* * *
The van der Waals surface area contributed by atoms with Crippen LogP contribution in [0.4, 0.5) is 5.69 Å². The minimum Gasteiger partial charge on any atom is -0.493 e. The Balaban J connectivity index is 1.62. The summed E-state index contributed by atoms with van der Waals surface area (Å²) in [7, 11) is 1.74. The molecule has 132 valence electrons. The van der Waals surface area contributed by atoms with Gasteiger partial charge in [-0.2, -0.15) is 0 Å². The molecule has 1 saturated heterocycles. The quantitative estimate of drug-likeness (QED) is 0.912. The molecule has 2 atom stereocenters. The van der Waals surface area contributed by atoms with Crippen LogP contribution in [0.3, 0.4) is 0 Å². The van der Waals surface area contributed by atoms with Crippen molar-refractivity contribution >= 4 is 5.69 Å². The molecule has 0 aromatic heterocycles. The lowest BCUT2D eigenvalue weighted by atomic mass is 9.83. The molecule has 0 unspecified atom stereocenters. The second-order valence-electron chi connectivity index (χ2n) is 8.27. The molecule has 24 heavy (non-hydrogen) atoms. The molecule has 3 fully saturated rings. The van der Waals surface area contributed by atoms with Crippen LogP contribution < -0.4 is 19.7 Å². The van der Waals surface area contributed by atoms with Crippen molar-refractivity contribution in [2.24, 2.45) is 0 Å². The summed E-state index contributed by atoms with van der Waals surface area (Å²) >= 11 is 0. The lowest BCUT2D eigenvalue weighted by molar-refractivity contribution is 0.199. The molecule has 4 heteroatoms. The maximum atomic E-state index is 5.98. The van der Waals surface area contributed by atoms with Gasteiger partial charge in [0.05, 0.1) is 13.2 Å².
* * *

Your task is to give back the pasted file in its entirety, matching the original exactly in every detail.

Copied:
The van der Waals surface area contributed by atoms with Crippen LogP contribution in [0.4, 0.5) is 5.69 Å². The minimum Gasteiger partial charge on any atom is -0.493 e. The Balaban J connectivity index is 1.62. The summed E-state index contributed by atoms with van der Waals surface area (Å²) in [7, 11) is 1.74. The molecule has 132 valence electrons. The van der Waals surface area contributed by atoms with Gasteiger partial charge in [-0.2, -0.15) is 0 Å². The molecule has 1 saturated heterocycles. The quantitative estimate of drug-likeness (QED) is 0.912. The molecule has 2 atom stereocenters. The van der Waals surface area contributed by atoms with Crippen LogP contribution in [0.3, 0.4) is 0 Å². The van der Waals surface area contributed by atoms with Crippen molar-refractivity contribution >= 4 is 5.69 Å². The molecule has 0 aromatic heterocycles. The lowest BCUT2D eigenvalue weighted by atomic mass is 9.83. The molecule has 0 unspecified atom stereocenters. The second-order valence-electron chi connectivity index (χ2n) is 8.27. The molecule has 24 heavy (non-hydrogen) atoms. The molecule has 3 fully saturated rings. The van der Waals surface area contributed by atoms with Crippen LogP contribution < -0.4 is 19.7 Å². The van der Waals surface area contributed by atoms with Crippen molar-refractivity contribution in [2.24, 2.45) is 0 Å². The summed E-state index contributed by atoms with van der Waals surface area (Å²) >= 11 is 0. The lowest BCUT2D eigenvalue weighted by molar-refractivity contribution is 0.199. The molecule has 4 heteroatoms. The maximum atomic E-state index is 5.98. The van der Waals surface area contributed by atoms with Gasteiger partial charge in [0.05, 0.1) is 13.2 Å².